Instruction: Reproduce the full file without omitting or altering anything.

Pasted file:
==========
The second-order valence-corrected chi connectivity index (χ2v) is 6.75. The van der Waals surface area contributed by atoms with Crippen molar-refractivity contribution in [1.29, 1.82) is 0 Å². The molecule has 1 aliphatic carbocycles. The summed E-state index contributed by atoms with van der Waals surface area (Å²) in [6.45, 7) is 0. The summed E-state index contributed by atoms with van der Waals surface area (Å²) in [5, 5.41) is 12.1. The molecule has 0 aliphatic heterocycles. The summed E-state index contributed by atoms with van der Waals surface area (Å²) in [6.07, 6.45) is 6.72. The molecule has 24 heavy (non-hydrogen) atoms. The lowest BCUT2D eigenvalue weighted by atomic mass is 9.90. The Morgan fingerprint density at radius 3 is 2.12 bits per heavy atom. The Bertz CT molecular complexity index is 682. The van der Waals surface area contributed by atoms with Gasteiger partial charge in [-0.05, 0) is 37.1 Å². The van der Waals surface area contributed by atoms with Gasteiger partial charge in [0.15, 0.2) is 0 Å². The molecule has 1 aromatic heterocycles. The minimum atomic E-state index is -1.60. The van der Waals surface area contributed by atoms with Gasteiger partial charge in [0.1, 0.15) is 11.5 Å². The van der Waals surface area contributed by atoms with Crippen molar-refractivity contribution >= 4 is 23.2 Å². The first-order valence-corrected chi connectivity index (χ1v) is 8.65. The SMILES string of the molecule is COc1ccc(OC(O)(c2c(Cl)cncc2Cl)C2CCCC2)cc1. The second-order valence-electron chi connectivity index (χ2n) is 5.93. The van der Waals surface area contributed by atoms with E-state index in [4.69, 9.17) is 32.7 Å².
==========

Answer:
The second-order valence-corrected chi connectivity index (χ2v) is 6.75. The van der Waals surface area contributed by atoms with Crippen molar-refractivity contribution in [1.29, 1.82) is 0 Å². The molecule has 1 aliphatic carbocycles. The summed E-state index contributed by atoms with van der Waals surface area (Å²) in [6.45, 7) is 0. The summed E-state index contributed by atoms with van der Waals surface area (Å²) in [5, 5.41) is 12.1. The molecule has 0 aliphatic heterocycles. The summed E-state index contributed by atoms with van der Waals surface area (Å²) in [6.07, 6.45) is 6.72. The molecule has 24 heavy (non-hydrogen) atoms. The lowest BCUT2D eigenvalue weighted by atomic mass is 9.90. The Morgan fingerprint density at radius 3 is 2.12 bits per heavy atom. The Bertz CT molecular complexity index is 682. The van der Waals surface area contributed by atoms with Gasteiger partial charge in [-0.05, 0) is 37.1 Å². The van der Waals surface area contributed by atoms with Gasteiger partial charge in [0.15, 0.2) is 0 Å². The molecule has 1 aromatic heterocycles. The minimum atomic E-state index is -1.60. The van der Waals surface area contributed by atoms with Gasteiger partial charge in [0.1, 0.15) is 11.5 Å². The van der Waals surface area contributed by atoms with Crippen molar-refractivity contribution >= 4 is 23.2 Å². The first-order valence-corrected chi connectivity index (χ1v) is 8.65. The SMILES string of the molecule is COc1ccc(OC(O)(c2c(Cl)cncc2Cl)C2CCCC2)cc1. The second-order valence-electron chi connectivity index (χ2n) is 5.93. The van der Waals surface area contributed by atoms with E-state index in [4.69, 9.17) is 32.7 Å².